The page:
rental property house at dusk

How to Scale a Rental Property Portfolio Quickly

Flipping houses, otherwise known as wholesale real estate investing, can be big business. On the other hand, it can also lead to financial ruin if not done properly. Whether an investor wants a stream of side income or is going into house flipping full time, they will do themselves a disservice by not treating their real estate investment portfolio like a true business. So for the first-time real estate investor, here is a simple guide to the business side of flipping houses so that the next fixer upper doesn’t break the budget.

Buying a property

When it comes to the initial home buying, investors shouldn’t just snap up the first home that they see. Not all fixer upper homes will be worth the expense in the long term. Investors should take stock of current market conditions and their own ability to perform or contract out the necessary repairs. It’s a business consideration that factors in one’s skill, time and financial resources.

Hour-long home makeover shows remain popular and make the flipping process look fairly straightforward. There might be some hiccups along the way for the sake of drama, but by the end, there’s always a perfect home and happy family. But it’s important to remember it’s mostly the work of television magic. 

In reality, there will be unexpected bumps in the road, complications with planned repairs or other obstacles. And it’s unlikely that a new investor will have a similar budget to a popular TV show. Investors should follow the old advice of “hope for the best, prepare for the worst” when making a plan for their next fixer upper. Don’t make the mistake of buying a house for too much and spending even more on renovations only to sell it at a loss.

Is there a trick to making a good offer?

When it comes to financing and making an initial offer, a general 70-percent rule is advised. This rule means that one should offer no more than 70-percent of a property’s ARV (after-repair value) less the cost of repairs. So if a property should sell for $150,000 after repairs, and an investor plans to spend $25,000 on those repairs, the initial offer should be for no more than $80,000. Coming up with the figures for the ARV and cost of repairs is where the investor’s knowledge and research come in.

Fixing a property

Most fixer-uppers won’t be improved by a few well-placed nails and a fresh coat of paint. Often they will call for major renovations before the investor can expect to see any returns. This means the investor will either need to harness their own skills to get the repairs done or hire skilled labor to do it for them.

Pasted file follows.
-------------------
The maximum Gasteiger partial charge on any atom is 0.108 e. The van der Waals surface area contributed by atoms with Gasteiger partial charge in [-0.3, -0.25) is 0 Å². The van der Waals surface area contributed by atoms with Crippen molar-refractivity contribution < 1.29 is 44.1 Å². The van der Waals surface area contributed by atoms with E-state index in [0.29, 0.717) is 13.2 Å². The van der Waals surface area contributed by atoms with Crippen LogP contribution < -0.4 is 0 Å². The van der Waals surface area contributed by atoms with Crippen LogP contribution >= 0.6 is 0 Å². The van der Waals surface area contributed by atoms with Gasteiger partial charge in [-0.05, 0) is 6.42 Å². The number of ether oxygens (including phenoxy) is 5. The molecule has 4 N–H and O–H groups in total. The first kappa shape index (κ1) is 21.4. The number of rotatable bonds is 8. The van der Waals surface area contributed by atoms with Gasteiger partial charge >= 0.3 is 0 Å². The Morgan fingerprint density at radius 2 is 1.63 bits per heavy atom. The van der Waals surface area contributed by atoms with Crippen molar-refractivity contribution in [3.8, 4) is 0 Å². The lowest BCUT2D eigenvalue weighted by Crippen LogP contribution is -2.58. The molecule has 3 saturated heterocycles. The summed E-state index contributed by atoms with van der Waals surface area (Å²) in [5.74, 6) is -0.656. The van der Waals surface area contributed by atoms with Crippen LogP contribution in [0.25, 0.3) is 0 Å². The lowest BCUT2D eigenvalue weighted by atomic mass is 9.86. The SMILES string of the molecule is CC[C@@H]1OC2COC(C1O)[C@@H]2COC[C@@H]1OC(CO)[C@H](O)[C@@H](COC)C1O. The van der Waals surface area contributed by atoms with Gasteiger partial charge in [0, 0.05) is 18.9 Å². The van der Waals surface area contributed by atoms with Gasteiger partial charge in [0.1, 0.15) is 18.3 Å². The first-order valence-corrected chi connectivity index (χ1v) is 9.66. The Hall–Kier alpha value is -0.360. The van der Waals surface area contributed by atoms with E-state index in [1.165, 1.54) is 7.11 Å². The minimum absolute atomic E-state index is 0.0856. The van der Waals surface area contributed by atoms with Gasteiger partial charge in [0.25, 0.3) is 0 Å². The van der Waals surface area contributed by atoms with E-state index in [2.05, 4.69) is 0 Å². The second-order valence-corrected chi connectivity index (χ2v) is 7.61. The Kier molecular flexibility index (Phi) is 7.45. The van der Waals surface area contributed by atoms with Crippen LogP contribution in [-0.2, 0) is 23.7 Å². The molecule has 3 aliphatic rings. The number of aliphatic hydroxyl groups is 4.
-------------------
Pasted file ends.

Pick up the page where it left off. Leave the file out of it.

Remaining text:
Which option is best? There’s no simple answer here, and it will depend on the individual investor. Both have their advantages and drawbacks.

Should an investor opt to make the repairs, they can’t be rushed or done in half measures. Remember that the property should be able to pass inspection and reflect the new asking price when it hits the market again. Worse, overestimating one’s skills can be a fast track to the ambitious investor getting hurt on the job.

If the investor chooses to hire skilled labor to finish the repairs, that’s another expense to deduct from the profits of the final sale. They may also need to hire many tradesmen depending on which repairs are needed: plumbers, electricians, roofers and so on. In either case, there is still a time investment at this stage whether the investor performs the repairs or supervises others.

Selling a property

While patience is often a virtue at the start of the house flipping process, at this stage it’s best to get your property on the market and sold as soon as possible. The clock is ticking now. The longer an investment property sits unsold, the more an investor is on the hook for finance charges, property taxes and other expenses. A successful investor should know how to market and sell a property in their portfolio.

Conclusion

Buying a fixer upper and flipping it for a profit might sound like a good investment strategy at the start. But to grow your real estate business, there is a lot of planning and research necessary to be successful. First-time investors should be aware of the upfront requirements of time, money and skill. Flipping houses is by no means a get-rich-quick scheme, but an investor who plays their cards right can do well.

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The above is provided as a convenience and for informational purposes only; it does not constitute an endorsement or an approval by Kiavi of any of the products, services or opinions of the corporation or organization or individual. The information provided does not, and is not intended to, constitute legal, tax, or investment advice. Kiavi bears no responsibility for the accuracy, legality, or content of any external content sources.